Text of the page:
An Inconvenient Audit
April 16, 2008 2:49 PM Subscribe
The Pentagon's $1 Trillion Problem.
posted by Kadin2048 (38 comments total)
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Even as the Defense Department prepares to send Congress its $481.4B FY2008 budget request
, it also prepares to admit -- for the 18th year in a row -- that its finances are in such poor shape that it is effectively impossible to audit or account for over a trillion dollars in past expenses.
"For the first three quarters of 2007, $1.1 trillion in Army accounting entries hadn't been properly reviewed and substantiated, according to the Department of Defense's inspector general. In 2006, $258.2 billion of recorded withdrawals and payments from the Army's main account were unsupported. It's as if the Army had submitted multibillion-dollar expense reports without any receipts."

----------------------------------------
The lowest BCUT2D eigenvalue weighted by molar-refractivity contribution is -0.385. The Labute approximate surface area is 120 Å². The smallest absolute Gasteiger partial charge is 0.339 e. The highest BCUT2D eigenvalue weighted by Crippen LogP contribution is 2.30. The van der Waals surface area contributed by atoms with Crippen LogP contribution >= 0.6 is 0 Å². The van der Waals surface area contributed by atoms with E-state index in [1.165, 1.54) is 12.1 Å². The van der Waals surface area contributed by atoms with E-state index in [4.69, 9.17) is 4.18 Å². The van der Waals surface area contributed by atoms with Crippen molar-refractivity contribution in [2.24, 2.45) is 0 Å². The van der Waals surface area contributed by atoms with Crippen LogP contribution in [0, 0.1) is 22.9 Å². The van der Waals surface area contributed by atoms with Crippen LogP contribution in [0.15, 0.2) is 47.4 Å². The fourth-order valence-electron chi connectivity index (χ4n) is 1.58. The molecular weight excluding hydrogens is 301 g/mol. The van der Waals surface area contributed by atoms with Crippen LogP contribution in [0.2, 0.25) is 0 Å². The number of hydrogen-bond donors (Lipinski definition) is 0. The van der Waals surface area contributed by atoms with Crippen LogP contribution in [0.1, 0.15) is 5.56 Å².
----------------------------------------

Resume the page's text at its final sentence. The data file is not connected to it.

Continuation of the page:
Not that it's a new problem, however:
"In 1990, Congress enacted legislation requiring all federal agencies to pass independent audits. Every year, the Defense inspector general dispatched dozens of auditors to the military's financial and accounting centers. Every year, they reported back that the job couldn't be done. Defense Department records were in such disarray and were so lacking in documentation that any attempt would be futile. In 2000, the inspector general told Congress that his auditors stopped counting after finding $2.3 trillion in unsupported entries made to force financial data to agree." Annual audits were suspended indefinitely in 2002.
And in an interesting historical note: the 'Mechanization of Contract Administration Services
' (MOCAS) system, which "pays invoices and vouchers for hardware supplies and services"*
, was originally brought on-line in 1958
, making it half a century old this year.